Deactivate and remove P3 when you have finished testing. Always deactivate and delete any plugins that you do not use.
Decrease the image size and use lazy loading
Images are an integral part of any site. They brand your site, and they keep your visitors interested in your posts. Uploading high-resolution images can look great on your size. The size of these images is huge and can dramatically impact the loading time. When saving the image make sure to resize the picture to the exact dimensions that you need in your content.
This helps keep the image size low. I aim for somewhere around 100-150kb per image. Compress the picture by using “Save for web” in your image editor before you actually upload it to your site. This reduces the size of your image file without compromising the image quality itself.
You can also use one of the image optimizer plugins. From my experience, they can help you reduce the picture size by 30+% on average. These are couple of the options that I have tried:
- EWWW Image Optimizer plugin is a solution that compresses your images as you upload them onto your blog.
- WP Smush.it can help optimize your existing archive or images in a lossless way by stripping meta data and compressing.
If you have an image heavy site like a fashion blog or a food blog you should consider using BJ Lazy Load plugin. Lazy loading only loads images that are in the browser’s view (i.e. above the fold). It loads the rest only as the visitor scrolls down the page.
Use Google’s Accelerated Mobile Pages
Accelerated Mobile Pages (AMP) is an open-source initiative from Google. It optimizes your content for mobile devices. It helps it load instantly when visited from the search engines. Here are more details from Google:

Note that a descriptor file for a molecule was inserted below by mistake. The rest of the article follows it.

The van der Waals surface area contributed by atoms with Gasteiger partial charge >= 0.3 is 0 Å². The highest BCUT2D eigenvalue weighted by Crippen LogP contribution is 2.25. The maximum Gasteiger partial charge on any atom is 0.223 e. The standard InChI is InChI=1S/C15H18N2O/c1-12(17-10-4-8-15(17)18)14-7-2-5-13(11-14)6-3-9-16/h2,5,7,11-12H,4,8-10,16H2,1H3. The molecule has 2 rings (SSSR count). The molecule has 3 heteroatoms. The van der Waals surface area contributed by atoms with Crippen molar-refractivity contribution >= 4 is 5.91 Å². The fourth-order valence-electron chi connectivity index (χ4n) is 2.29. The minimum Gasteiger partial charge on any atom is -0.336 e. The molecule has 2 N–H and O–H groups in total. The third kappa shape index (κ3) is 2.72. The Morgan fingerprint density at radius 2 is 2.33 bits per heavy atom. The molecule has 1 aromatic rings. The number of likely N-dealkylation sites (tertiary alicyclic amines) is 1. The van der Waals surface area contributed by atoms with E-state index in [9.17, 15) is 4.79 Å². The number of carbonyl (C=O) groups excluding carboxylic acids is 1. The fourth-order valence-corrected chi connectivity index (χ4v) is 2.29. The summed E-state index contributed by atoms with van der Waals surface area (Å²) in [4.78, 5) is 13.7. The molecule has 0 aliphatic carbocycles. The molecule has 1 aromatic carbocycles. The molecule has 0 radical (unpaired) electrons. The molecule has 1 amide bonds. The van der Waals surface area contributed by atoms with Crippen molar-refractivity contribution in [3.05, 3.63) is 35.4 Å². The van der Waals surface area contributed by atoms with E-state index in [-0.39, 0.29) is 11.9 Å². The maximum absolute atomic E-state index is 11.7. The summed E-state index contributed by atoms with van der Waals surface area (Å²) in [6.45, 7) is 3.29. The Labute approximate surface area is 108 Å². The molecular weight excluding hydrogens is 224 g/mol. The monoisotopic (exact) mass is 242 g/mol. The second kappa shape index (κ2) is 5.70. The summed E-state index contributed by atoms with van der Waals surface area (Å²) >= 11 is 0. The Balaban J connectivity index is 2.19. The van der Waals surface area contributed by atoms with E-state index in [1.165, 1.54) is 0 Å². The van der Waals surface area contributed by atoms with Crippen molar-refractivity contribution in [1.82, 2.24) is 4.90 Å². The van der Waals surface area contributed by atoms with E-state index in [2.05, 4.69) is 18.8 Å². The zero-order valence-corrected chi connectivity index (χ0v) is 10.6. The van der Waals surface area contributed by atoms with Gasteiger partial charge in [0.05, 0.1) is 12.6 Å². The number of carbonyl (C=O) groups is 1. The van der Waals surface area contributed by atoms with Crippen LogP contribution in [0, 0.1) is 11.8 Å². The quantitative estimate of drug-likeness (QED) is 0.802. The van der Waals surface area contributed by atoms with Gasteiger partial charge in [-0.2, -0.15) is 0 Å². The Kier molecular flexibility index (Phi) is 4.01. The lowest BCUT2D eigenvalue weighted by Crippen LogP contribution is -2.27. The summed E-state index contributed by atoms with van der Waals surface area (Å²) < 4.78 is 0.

Speed matters and instant is the ideal. Research shows that the bounce rate can be as high as 58% for web pages that take nearly ten seconds to load. Using the AMP format will make it far more compelling for people to consume and engage with more content. But this isn’t just about speed and performance. We also want to promote enhanced distribution so that publishers can take advantage of the open web’s potential for their content to appear everywhere quickly – across all platforms and apps – which can lead to more revenue via ads and subscriptions.
There’s the official WordPress plugin for Google’s Accelerated Mobile Pages (AMP) project. Just install and activate the plugin to have your blog AMP-ready.
Just keep it simple, stupid
In order to keep your site speed as fast as possible think like a minimalist. Consider simplicity and user friendliness when making any design and content decision. This will help your user’s experience and it will decrease the loading time and the bounce rate too.
Remove and eliminate all the elements that don’t matter. Remove buttons, widgets, flashy ads and pop-ups. Think about what purpose these elements have and test how they affect the speed.
Some other things to consider:
- Show fewer posts on your front page and category pages. You can do this in the “Reading” part of WordPress settings.
- Show post excerpts and summaries instead of full posts on the front page and category pages. Many themes allow this change to be done.
- Simplify your navigation menu, sidebar and footer. Only keep necessary and essential widgets. My blog, for example, has no sidebar.
- Restrict the amount of flash and image based banner ads. There are more effective options to monetize your blog.
- Make sure to take these steps to fight and eliminate those spam comments. Spam comments (and the comments area in general) can slow down the loading time. I’ve removed my entire comments are.
- Last but not least do follow this advice to keep your WordPress safe and secure.
You should aim to implement the majority of the steps recommended in this post. Even implementing some of the tips will be able to make a difference in your blog’s speed and loading time. Get speedy! Your visitors will love you more for it.